Wontons are traditionally served poached in a clear broth soup, but they can also be deep fried until crisp and golden.
Serves: 4 (makes 20 wontons)
Dietary: Vegan | Prep: 45 minutes | Cook: 5 minutes
- 20 (8cm) square wonton wrappers
- 2 tbsp water
- 1 tsp sesame oil
- 200g fresh shiitake mushrooms, finely chopped
- 4 spring onions, finely chopped
- ½ tsp Chinese 5 spice
- 2 tbsp fresh ginger, finely chopped
- 4 garlic cloves, finely chopped
- 1 tbsp Shaoxing Chinese rice wine
- 1 tbsp light soy sauce
- 3 tbsp Chinese cabbage finely chopped
- Lightly fry the mushrooms with the spring onion, spice, ginger and garlic. Add rice wine and shoyu and cook until all the liquid is gone. Mix in the shredded cabbage.
- Line up 20 wonton wrappers. Working quickly, place a teaspoon of filling on each wrapper.
- Working on one wrapper at a time, turn the square diagonally so that there is a corner pointing downwards facing you. With a finger, use the water to dampen around the edge, fold the bottom corner up over to meet the top corner and seal to make a triangle.
- Take both the side corners and bring forwards to meet each other just beneath the filling of the dumpling so that they mirror the top of the triangle, almost creating a diamond shape. Dab one corner with water and press the other on top to firmly seal. They should look like folded arms and be able to sit on their bases.
- Alternatively, gather the edges together to make a balled wonton with a pinched bunch at the top.
- To cook, bring a large saucepan of water to the boil.
- To poach the wontons, lower the heat to a gentle simmer and drop the wontons in one by one. As they cook, they will rise up and float which takes a couple of minutes. Test one to ensure the wrapper is cooked enough, then scoop out and into serving bowls or a plate.
- Ladle over hot soup broth, or serve plain with a dipping sauce.
Green Jade Soup with Lotus Root
- 1 litre Chinese vegetable stock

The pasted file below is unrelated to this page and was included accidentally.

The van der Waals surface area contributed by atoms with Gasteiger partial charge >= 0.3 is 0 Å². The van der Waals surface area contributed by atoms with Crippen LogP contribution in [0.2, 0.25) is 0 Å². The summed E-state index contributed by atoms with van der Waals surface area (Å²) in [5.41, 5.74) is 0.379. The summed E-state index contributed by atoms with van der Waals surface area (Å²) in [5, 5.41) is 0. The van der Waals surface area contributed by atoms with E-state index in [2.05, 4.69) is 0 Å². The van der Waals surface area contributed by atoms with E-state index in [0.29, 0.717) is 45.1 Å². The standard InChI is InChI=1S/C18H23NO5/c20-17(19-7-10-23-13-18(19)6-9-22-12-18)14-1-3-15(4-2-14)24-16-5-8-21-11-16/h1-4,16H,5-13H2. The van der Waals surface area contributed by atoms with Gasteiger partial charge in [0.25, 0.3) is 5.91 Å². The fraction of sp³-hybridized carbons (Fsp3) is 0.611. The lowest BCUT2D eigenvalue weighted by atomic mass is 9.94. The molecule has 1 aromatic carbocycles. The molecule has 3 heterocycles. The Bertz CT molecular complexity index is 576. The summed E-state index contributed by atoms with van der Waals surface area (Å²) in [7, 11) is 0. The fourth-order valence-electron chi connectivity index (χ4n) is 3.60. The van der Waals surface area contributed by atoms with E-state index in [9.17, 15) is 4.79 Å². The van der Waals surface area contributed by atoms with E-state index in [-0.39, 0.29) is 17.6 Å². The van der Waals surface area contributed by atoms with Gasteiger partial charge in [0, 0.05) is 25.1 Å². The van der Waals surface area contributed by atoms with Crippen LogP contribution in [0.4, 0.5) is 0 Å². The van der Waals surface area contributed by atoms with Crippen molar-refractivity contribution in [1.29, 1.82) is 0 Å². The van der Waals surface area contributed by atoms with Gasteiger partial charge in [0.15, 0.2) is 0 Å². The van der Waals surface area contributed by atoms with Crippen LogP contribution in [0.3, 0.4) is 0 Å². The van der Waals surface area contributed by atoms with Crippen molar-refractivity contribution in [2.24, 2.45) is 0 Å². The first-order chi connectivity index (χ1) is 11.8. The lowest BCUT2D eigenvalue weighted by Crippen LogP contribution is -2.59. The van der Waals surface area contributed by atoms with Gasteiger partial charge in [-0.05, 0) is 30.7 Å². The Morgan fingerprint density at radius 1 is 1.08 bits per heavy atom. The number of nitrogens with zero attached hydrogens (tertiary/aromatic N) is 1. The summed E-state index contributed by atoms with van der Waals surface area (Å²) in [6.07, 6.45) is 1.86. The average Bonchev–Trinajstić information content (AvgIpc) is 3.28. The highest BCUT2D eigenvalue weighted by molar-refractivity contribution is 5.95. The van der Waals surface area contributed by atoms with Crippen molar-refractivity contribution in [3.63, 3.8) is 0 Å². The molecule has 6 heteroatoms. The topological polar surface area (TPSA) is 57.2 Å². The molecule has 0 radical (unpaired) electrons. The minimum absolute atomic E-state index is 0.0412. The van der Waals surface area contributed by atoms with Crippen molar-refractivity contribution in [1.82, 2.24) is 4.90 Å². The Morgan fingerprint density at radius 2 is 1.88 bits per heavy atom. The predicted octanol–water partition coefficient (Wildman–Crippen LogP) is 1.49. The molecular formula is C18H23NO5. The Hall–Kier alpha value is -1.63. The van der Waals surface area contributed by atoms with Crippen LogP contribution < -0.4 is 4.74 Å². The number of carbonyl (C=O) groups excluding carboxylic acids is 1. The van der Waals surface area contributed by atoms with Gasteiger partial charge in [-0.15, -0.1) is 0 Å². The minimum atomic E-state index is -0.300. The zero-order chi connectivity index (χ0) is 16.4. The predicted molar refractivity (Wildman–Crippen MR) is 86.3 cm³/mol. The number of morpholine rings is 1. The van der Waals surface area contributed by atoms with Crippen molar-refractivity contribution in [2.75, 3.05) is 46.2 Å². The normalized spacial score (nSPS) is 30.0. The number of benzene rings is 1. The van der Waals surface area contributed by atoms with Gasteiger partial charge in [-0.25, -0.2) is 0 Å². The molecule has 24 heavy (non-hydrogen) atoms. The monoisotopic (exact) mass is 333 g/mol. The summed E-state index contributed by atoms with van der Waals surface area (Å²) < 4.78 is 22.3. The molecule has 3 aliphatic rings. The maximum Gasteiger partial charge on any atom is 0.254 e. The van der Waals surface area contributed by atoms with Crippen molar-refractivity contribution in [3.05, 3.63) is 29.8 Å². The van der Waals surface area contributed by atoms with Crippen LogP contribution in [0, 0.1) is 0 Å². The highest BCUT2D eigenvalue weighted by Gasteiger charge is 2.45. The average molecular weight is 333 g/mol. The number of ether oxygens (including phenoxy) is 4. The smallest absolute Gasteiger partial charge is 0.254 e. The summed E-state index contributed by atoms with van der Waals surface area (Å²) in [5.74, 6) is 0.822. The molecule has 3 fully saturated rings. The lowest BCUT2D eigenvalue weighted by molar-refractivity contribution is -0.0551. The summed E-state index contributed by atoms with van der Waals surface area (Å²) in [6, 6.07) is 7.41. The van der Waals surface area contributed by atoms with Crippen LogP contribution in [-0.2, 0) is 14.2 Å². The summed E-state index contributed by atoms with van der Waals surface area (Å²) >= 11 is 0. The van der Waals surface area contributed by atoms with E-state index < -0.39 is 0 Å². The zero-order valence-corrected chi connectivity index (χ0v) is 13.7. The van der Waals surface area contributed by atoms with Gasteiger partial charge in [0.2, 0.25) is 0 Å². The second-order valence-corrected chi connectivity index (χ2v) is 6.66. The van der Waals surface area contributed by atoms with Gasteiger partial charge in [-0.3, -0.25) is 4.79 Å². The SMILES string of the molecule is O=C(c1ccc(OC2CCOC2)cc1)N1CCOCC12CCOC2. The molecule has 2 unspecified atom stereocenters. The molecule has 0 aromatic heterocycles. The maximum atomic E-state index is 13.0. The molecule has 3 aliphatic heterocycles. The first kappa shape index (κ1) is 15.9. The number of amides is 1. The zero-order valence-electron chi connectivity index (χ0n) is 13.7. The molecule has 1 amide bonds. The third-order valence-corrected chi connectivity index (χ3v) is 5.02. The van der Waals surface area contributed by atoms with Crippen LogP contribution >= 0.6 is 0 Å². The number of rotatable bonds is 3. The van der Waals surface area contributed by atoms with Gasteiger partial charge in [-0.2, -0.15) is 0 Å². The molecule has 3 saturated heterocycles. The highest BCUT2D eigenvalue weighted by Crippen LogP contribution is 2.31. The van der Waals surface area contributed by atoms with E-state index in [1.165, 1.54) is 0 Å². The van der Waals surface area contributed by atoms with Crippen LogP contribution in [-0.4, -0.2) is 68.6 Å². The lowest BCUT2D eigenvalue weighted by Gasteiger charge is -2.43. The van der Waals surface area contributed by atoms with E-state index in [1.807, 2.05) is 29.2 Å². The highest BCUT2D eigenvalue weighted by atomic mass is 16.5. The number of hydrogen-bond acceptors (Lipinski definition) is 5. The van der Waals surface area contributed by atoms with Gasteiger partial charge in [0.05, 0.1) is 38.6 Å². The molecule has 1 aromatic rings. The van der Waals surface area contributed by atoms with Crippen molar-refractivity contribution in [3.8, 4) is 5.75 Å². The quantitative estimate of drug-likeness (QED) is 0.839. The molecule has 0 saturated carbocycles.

- 1 tbsp Shaoxing rice wine
- 1 tbsp light soy sauce
- 100g fresh spinach, chopped
- 1 head of pak choi, sliced
- 8 thin slices lotus root
- small bunch watercress, chopped
- Bring the stock to a gentle simmer in a large pan.
- Season to taste with the Shaoxing rice wine and light soy sauce.
- Add the spinach, pak choi and lotus root slices, and simmer for a few minutes until the spinach has softened but is still bright green.
- Season to taste.
- Add the watercress and serve as soon as it has wilted.
Chinese Vegetable Stock
Makes: approximately 2 litres
- 2.5 litres cold water
- 2 onions, peeled and cut in quarters
- 2 celery sticks, roughly chopped
- 2 carrots, roughly chopped
- 1 leek, roughly chopped
- 4 garlic cloves, peeled but left whole
- 5 cm piece ginger, unpeeled and sliced
- 2 bay leaves
- 1 tsp Sichuan peppercorns
- 5 dried Chinese or Shitake mushrooms
- Put all the ingredients except the dried mushrooms into a large saucepan and bring to the boil. Lower the heat and simmer for 1 hour.
- Add the dried mushrooms and gently simmer for a further 30 minutes.
- Remove from the heat and allow to cool. Strain and pick out the mushrooms (to slice and use in cooking), but discard the remaining vegetables.
- Keep the stock in the fridge for up to 3 days or freeze in a plastic container.
Mouthwatering photos by Rob Wicks of Eat Pictures.
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